Editorial Reviews = SOCIAL PROOF!


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Thread: Editorial Reviews = SOCIAL PROOF!

  1. #1

    Lightbulb Editorial Reviews = SOCIAL PROOF!

    PRO TIP:
    One way to gain SOCIAL PROOF for your book is to purchase an editorial review. An editorial review (NOT to be confused with a customer review) has 4 key benefits.1. It provides social proof - especially helpful when the book is brand new & hasn’t accumulated many customer reviews yet. 2. It's essential if you want your book to be purchased by several libraries. (many U.S. libraries order books based on reviews published by Kirkus). 3. It acts like a final round of copyediting to the extent the reviewer finds any remaining typos.4. Posting an editorial review (containing relevant keywords about your book) on your book's Amazon listing & author website should raise the visibility of your book on those platforms.The biggest downsides are the cost and amount of time they take. For popular editorial reviews like Kirkus, Clarion, and Blue Ink, be prepared to spend $400 to $700 (depending on the length of the review and how fast you want it) and know that it can take upto 3 months.Luckily, some reviewers are much cheaper and faster. For example, Publisher’s Daily Reviews only costs about $100 and can usually complete it within a week. Hope this tip helps!
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    Mikeyboy_esq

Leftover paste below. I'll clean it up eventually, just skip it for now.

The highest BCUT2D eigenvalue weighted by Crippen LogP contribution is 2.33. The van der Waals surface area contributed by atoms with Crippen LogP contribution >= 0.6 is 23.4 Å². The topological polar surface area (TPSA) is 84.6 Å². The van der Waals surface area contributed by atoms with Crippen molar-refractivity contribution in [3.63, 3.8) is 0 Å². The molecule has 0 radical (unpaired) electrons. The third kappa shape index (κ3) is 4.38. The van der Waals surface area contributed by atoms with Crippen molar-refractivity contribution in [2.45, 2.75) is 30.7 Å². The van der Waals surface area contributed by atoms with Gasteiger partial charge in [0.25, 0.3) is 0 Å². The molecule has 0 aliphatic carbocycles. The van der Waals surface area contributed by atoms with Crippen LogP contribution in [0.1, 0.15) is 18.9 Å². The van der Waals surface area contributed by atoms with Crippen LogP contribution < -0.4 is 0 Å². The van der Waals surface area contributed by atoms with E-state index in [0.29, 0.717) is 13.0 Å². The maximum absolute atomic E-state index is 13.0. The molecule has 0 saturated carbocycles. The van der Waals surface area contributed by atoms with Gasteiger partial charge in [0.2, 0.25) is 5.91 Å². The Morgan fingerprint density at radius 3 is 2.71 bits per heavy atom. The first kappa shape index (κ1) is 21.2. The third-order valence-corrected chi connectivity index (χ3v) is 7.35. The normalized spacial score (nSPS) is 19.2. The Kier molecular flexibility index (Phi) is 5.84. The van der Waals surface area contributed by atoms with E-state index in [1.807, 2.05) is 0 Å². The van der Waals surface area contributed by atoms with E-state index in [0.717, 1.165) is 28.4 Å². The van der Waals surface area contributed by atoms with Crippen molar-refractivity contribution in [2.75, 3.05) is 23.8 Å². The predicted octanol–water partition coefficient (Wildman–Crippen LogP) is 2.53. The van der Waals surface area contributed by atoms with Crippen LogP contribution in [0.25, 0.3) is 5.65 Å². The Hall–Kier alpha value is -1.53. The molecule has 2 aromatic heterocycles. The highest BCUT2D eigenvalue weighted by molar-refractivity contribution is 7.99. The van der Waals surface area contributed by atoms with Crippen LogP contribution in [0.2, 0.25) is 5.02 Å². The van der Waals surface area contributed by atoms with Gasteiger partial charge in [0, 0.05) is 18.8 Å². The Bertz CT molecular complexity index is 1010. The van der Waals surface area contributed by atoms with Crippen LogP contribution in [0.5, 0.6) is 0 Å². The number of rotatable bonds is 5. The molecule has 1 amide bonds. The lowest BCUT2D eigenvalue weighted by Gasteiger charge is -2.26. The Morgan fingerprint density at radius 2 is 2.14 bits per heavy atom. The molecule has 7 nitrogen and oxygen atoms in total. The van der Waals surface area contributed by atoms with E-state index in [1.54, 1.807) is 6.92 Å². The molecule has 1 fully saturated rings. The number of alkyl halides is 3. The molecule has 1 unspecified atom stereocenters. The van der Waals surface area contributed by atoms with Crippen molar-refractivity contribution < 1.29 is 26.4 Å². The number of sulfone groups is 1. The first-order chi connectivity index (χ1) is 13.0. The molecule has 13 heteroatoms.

Check out my books for authors including SMART MARKETING FOR INDIE AUTHORS and 14 STEPS TO SELF-PUBLISHING A BOOK.
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  2. #2
    No. Bad enough that reviewers want hard copy. Screw that system.
    Hidden Content
    "From the moment I picked your book up until I laid it down, I was convulsed with laughter. Someday I intend reading it." - Groucho Marx

  3. #3
    Not sure what you meant. My editiorial reviewer (Publisher's Daily Reviews) downloads my ebook from Amazon and uses that to review the book. No need to mail him a print copy. I'm not sure how the other editorial reviewers do it.

    I don't think editorial reviews are totally necessary for book sales, but they don't hurt to have them. But the one exception is that if you intend to sell your book to several libraries, you definitely need to buy a Kirkus editorial review.
    Mikeyboy_esq
    Check out my books for authors including SMART MARKETING FOR INDIE AUTHORS and 14 STEPS TO SELF-PUBLISHING A BOOK.
    Hidden Content

  4. #4
    There are a lot of well-established editorial reviewers in-genre (reps of various big five firms). They seem to feel that they should be paid obeisance or they don't publish. Much like Kirkus. Our books get reviewed by Publisher's Weekly and get sent to the trio of anthologists that do the annual best-ofs (Ellen Datlow, Michael Kelly, DAW books) -- who don't ask for hardcopy. Kirkus didn't do a damn thing for us and neither do any of those other jerkoffs. They promise a lot and deliver none of it.
    Outside of PW, I will release review copies on request only. No hardcopy. It's just not worth the expense. No reviewer sells enough books to make that worthwhile.
    Hidden Content
    "From the moment I picked your book up until I laid it down, I was convulsed with laughter. Someday I intend reading it." - Groucho Marx

  5. #5
    Wow, that's a lot of money for marketing!! I'm new to the self-pub side, and usually, if I can get away with no outlay costs when it comes to marketing, I'm happy. I've been trade for 7 seven years, though, so I have a comfort zone of an established reader/reviewing base. If it's proven to help get library attention, then that could be a big plus if you're new on the scene (it's not specifically targetting general readers, so doesn't compromise ethics), but you're going to need that cash upfront.

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